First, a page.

Prosecution intentionally dropped the ball in Arror, Kimwarer case


The “prosecutor-orchestrated acquittal” of the former Treasury Cabinet Secretary and eight others is a travesty of justice, as the chief magistrate of the anti-corruption court concluded.

It not only made a mockery of the Judiciary, wasted valuable judicial time, but also lost billions of shillings for Kenyans, another financial scandal. It is also a great shame that the accused persons did not get an opportunity to defend themselves and to clear their names.

How can they even celebrate their acquittal under such a cloud of doubt visited on them by the conduct and omission by the prosecution? Perhaps, they would have won the case, or maybe not, we will never know. What is clear is that, from the statements of the chief magistrate, the prosecution’s dereliction of duty by failing to question/lead 41 out of 49 witnesses that they had earlier assembled to support their case, is a terrible blight on the accused persons’ reputation. It will be difficult to believe that they are innocent given the statement by the court.

The shameful failure of the prosecution to meet their obligations and their making a mockery of the anti-corruption court is indicative of a prosecution that is not independent and impartial. The chief magistrate told us the prosecution acted on ‘instructions’ to defeat its case so as to assuage someone high up. They failed in their constitutional and legal obligations to safeguard and protect our resources and interests. This raises many questions and serious concerns. Who gave the instructions? Is this the new normal?

Corruption and bad governance have reached pandemic levels and we seem to be deliberately losing every opportunity to address them. It is hard to believe the words of our leaders when they declare war on corruption yet their actions are farthest from it. We have seen many cases of corruption going without proper investigations and prosecution while the enthusiasm of the same officers to ‘charge’ and ‘investigate’ others borders on an orchestrated witch-hunt reminiscent of the days when ‘suspects’ would be arrested/abducted in Nairobi, driven overnight to a far-off town and charged at night!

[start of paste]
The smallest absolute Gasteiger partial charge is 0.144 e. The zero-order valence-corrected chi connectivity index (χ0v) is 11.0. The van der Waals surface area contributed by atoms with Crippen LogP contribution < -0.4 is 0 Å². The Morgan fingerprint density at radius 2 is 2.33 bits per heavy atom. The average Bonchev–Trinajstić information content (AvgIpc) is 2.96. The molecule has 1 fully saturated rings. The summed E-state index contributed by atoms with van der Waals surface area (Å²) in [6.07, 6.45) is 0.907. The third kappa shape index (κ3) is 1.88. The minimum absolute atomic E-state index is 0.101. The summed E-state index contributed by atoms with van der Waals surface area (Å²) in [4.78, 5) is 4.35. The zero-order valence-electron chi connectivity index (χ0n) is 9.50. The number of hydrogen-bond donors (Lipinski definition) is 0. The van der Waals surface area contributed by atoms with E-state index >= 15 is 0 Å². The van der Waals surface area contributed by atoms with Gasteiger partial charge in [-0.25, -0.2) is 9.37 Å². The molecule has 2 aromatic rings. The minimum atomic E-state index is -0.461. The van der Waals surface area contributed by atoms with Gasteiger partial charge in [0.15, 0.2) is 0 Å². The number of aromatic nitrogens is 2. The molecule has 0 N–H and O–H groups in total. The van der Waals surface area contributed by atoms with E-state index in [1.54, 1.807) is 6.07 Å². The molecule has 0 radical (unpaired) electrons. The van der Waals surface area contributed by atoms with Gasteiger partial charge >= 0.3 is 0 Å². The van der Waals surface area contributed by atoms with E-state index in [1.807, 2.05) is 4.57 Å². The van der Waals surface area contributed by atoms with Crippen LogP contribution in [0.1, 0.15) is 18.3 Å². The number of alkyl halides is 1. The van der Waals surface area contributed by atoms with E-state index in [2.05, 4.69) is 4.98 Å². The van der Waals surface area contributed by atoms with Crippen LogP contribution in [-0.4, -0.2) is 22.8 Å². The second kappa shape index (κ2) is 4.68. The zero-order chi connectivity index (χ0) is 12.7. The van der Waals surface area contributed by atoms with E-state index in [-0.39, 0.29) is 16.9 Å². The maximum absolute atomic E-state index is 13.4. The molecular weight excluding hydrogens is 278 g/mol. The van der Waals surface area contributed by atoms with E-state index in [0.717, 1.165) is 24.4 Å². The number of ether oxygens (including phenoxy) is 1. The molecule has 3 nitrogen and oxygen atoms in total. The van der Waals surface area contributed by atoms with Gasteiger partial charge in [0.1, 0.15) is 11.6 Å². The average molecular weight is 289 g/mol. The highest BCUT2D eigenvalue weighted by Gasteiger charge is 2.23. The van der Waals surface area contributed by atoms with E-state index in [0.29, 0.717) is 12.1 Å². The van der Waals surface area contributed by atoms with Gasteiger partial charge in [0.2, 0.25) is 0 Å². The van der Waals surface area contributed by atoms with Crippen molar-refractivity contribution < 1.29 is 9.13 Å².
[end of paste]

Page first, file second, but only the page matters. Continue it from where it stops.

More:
We never thought those dark days would be with us especially after granting ourselves a Constitution that we believed, if properly implemented, can give us the Kenya we want. The levels of impunity we are witnessing from those obligated to protect and safeguard our interests and to protect the Constitution are alarming. The Judiciary has in the recent past made judgments and pronouncements that have generally been ignored, though selectively. We are witnessing unprecedented and blatant violations of the Constitution. Parliament has not been very helpful in its oversight role, either. It appears to be eager to pass laws that contravene the Constitution or aim to amend it through the back door without batting an eye. The fear of the voter is no longer a deterrent to MPs and elected leaders.

The government’s threats/promises to impose various taxes and levies, including the proposed compulsory Universal Health Coverage levy, without taking into consideration the views of the public manifests insensitivity and lack of responsiveness. The Constitution provides for the supremacy of the citizen and the obligation of their involvement in governance and decision-making through public participation and referendum. Yet, even in the cases where public participation is conducted, the views of the majority seem to be ignored. The majority of Kenyans, especially those whose payslips are becoming longer because of tax deductions, are suffering silently and are becoming desperate. Our leaders are in the category of salaried Kenyans who are benefiting from pay rises and tax rebates and are well remunerated to feel the pinch.

The drop in fuel prices this week is a starting point, though we need more reductions on VAT and removal of the housing levy. Additional levies and taxes will overburden Kenyans further and may become counter-productive. The less we earn only demotivates thereby making us less productive. Many Kenyans are barely surviving and are losing hope with every new demand from a government that appears to have a big spending appetite for things they don’t consider to be a priority. All these social media jokes about additional taxes and levies on domestic animals and NTSA are not funny.

The writer is a democracy and elections expert. She works for South Eastern Kenya University (SEKU) Kwa Vonza in Kitui County.